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Combinatorial interpretation

  1. Jul 2, 2010 #1
    Is there a combinatorial interpretation of the sum

    [tex]\sum_{k=0}^{n}\binom{k}{r}\binom{n-k}{m-r}[/tex] ?

    If it were a sum over r instead, it would be n C m. But I don't know about this one.
     
  2. jcsd
  3. Jul 3, 2010 #2
    After plugging in a few numbers and playing around with it, I found that the sum is, surprisingly, equal to (n+1) C (m+1). Maybe knowing this will make it easier to come up with an interpretation.
     
  4. Jul 3, 2010 #3

    Hurkyl

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    Well, there is a sort of literal translation: it's counting the number of ways to:

    • Pick an integer k
    • Choose r elements from {1, ..., k}
    • Choose m-r elements from {1, ..., n-k}

    Well, it's easy to reorganize the data:

    • Pick an integer k
    • Choose r elements from {1, ..., k}
    • Choose m-r elements from {k+1, ..., n}

    and

    • Choose m elements from {1, ..., n}
    • Pick an integer such that r of the elements are less than or equal to k
     
  5. Jul 3, 2010 #4
    Ah, I see where you are going with that. But isn't that going to come out to n C m?
     
  6. Jul 3, 2010 #5

    Hurkyl

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    Actually, I wasn't going anywhere -- those were just simplifications I saw off the top of my head. I stopped once I noticed a path to start following in earnest!

    Do you not see the difference between:
    • A set of m elements in {1, ..., n} along with an integer k such that r of the chosen elements are less than or equal to k,
    • A set of m elements in {1, ..., n}?

    Anyways, the path forward I saw was to look for a way to insert an extra object into the setup to represent k.
     
  7. Jul 3, 2010 #6
    Well, yes, but if k is an element of {1,...,n}, then aren't you choosing from n elements? And if it is not in {1, ..., n}, then all m elements are less than k.

    Okay. Maybe I misunderstood what you were saying before. Are we adding an extra object to n ordered objects that are labeled {1,....,n} in such a way that it is still distinguishable from another object (an integer, presumably) of the same value? Or are we actually dealing with the integers 1,...,n themselves? That's what I assumed at first. Thank you.
     
  8. Jul 4, 2010 #7

    Hurkyl

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    The final transformation is to realize
    A set of m elements in {1, ..., n} along with an integer k such that r of the chosen elements are less than or equal to k​
    contains the same data as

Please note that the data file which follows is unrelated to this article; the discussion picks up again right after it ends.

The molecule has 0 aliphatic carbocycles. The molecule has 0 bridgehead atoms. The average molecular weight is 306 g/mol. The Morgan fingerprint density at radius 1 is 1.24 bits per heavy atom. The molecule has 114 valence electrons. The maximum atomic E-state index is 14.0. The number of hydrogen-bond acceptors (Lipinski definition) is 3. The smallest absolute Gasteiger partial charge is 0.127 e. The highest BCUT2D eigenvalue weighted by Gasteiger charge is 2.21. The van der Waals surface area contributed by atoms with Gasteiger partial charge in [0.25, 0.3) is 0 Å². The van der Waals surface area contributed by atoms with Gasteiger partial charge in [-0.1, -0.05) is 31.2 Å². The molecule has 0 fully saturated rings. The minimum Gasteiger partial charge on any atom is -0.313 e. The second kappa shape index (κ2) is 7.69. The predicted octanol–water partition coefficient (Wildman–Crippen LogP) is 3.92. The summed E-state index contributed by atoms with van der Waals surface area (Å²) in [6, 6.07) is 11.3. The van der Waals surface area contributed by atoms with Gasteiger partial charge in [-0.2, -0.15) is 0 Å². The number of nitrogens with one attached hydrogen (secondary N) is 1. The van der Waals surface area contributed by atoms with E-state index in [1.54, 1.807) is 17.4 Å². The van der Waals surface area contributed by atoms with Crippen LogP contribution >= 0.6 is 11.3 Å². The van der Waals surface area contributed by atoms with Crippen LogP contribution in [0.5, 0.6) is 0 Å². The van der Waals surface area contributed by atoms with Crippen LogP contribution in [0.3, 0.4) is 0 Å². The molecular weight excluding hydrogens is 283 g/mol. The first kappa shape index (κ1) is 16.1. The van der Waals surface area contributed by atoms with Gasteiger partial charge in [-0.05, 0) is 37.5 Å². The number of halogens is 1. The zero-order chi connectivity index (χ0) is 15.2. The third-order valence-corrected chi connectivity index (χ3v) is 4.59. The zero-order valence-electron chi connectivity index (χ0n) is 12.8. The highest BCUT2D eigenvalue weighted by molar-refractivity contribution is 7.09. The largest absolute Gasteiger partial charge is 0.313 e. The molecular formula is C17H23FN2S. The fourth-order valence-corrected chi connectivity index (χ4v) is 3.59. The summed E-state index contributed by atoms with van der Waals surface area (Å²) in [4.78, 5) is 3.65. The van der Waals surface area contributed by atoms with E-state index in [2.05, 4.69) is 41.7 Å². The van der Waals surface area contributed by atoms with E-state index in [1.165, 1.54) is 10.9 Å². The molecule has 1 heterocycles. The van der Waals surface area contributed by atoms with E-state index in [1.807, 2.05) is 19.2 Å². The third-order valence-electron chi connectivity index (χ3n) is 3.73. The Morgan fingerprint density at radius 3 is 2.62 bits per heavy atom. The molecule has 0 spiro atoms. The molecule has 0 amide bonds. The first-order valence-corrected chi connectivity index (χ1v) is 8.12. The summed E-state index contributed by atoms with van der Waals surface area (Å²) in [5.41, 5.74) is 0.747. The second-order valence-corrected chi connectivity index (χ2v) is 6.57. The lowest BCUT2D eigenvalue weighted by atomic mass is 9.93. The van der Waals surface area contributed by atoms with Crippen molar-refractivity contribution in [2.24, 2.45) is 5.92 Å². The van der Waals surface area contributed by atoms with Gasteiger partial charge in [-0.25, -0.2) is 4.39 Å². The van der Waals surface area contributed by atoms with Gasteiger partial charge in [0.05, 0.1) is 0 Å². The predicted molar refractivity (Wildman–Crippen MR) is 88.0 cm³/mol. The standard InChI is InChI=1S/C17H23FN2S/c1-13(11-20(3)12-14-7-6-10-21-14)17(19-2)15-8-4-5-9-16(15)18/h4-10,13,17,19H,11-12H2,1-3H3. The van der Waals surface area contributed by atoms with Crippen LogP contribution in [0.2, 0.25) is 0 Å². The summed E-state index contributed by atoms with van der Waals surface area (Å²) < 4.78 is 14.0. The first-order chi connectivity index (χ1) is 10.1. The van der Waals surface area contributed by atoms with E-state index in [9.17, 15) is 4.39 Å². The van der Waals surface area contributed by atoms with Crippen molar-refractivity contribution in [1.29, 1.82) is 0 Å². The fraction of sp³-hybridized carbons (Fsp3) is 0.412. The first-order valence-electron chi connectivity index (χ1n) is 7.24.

A set of m+1 elements in {1, ..., n+1}/indent]

    To convert from the second to the first, let k be the r+1-th number (in sorted order). Remove k from the original list, and subtract one from k and from every chosen number bigger than k.

    To convert from the first to the second, add one to every chosen number greater than k, then add k+1 to the list of chosen numbers.


    Maybe balls in boxes will make it more clear. From the data
    A set of m elements in {1, ..., n} along with an integer k such that r of the chosen elements are less than or equal to k​
    we can depict it by lining up n boxes and placing m white balls into the boxes. Then insert one extra box between k and k+1 with a red ball.​
     
  9. Jul 4, 2010 #8
    Thank you, Hurkyl, for taking the time to explain it in detail. That makes sense now.

    EDIT:

    BTW, the above identity allows one to prove Laplace's celebrated (and abused) Rule of Succession without having to take limits.

    An urn contains n balls. The number k of red balls is determined randomly so that the possibilities k = 0, 1, ..., n, are equally likely. The remaining n-k balls are white. You do not know the fraction of red balls. You draw m balls, r of which are red. What is the probability that the (m+1)st is red? Conditional on k, the probability that r of the first m, as well as the (m+1)st balls are red is

    [tex]\frac{\binom{k}{r}\binom{n-k}{m-r}}{\binom{n}{m}}\frac{k-r}{n-m} = \frac{r+1}{m+1}\frac{\binom{k}{r+1}\binom{n-k}{(m+1)-(r+1)}}{\binom{n}{m+1}}[/tex]

    Summing over k gives

    [tex]\frac{r+1}{m+1}\frac{\binom{n+1}{m+2}}{\binom{n}{m+1}}[/tex]

    which is proportional to the unconditional probability that r of the first m as well as the (m+1)st balls are red. The constant of proportionality is P(k) = 1/(n+1). Similarly, the unconditional probability that r of the first m balls are red is proportional to

    [tex]\frac{\binom{n+1}{m+1}}{\binom{n}{m}}[/tex] by the same constant P(k) = 1/(n+1).

    Finally, divide the first by the second and apply Bayes' theorem to get

    [tex]P{\text{(m+1)st ball is red} | \text{r of the first m were red}} = \frac{(r+1)\binom{n}{m}\binom{n+1}{m+2}}{(m+1)\binom{n+1}{m+1}\binom{n}{m+1}} = \frac{r+1}{m+2}[/tex]

    So, of course, if you flip a coin once and it comes up heads, that means it comes up heads on the next flip with probability 2/3! :biggrin:
     
    Last edited: Jul 5, 2010
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